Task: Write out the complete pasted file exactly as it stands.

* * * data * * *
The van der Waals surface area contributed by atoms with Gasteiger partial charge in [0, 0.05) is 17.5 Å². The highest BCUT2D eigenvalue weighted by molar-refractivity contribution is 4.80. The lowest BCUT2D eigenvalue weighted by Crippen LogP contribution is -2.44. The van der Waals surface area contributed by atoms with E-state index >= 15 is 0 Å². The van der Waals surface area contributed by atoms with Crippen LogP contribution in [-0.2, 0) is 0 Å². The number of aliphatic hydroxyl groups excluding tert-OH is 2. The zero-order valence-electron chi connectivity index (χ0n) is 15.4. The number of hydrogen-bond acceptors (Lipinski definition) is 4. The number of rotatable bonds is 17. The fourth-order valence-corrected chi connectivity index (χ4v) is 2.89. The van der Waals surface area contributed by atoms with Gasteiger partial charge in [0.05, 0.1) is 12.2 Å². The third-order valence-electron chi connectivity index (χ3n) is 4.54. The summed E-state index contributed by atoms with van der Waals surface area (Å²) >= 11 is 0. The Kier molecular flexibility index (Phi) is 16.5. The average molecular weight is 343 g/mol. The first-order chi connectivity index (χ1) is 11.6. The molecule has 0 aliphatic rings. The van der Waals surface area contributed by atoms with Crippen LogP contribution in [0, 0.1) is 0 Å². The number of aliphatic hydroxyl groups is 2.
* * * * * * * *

The van der Waals surface area contributed by atoms with Gasteiger partial charge in [0, 0.05) is 17.5 Å². The highest BCUT2D eigenvalue weighted by molar-refractivity contribution is 4.80. The lowest BCUT2D eigenvalue weighted by Crippen LogP contribution is -2.44. The van der Waals surface area contributed by atoms with E-state index >= 15 is 0 Å². The van der Waals surface area contributed by atoms with Crippen LogP contribution in [-0.2, 0) is 0 Å². The number of aliphatic hydroxyl groups excluding tert-OH is 2. The zero-order valence-electron chi connectivity index (χ0n) is 15.4. The number of hydrogen-bond acceptors (Lipinski definition) is 4. The number of rotatable bonds is 17. The fourth-order valence-corrected chi connectivity index (χ4v) is 2.89. The van der Waals surface area contributed by atoms with Gasteiger partial charge in [0.05, 0.1) is 12.2 Å². The third-order valence-electron chi connectivity index (χ3n) is 4.54. The summed E-state index contributed by atoms with van der Waals surface area (Å²) >= 11 is 0. The Kier molecular flexibility index (Phi) is 16.5. The average molecular weight is 343 g/mol. The first-order chi connectivity index (χ1) is 11.6. The molecule has 0 aliphatic rings. The van der Waals surface area contributed by atoms with Crippen LogP contribution in [0, 0.1) is 0 Å². The number of aliphatic hydroxyl groups is 2.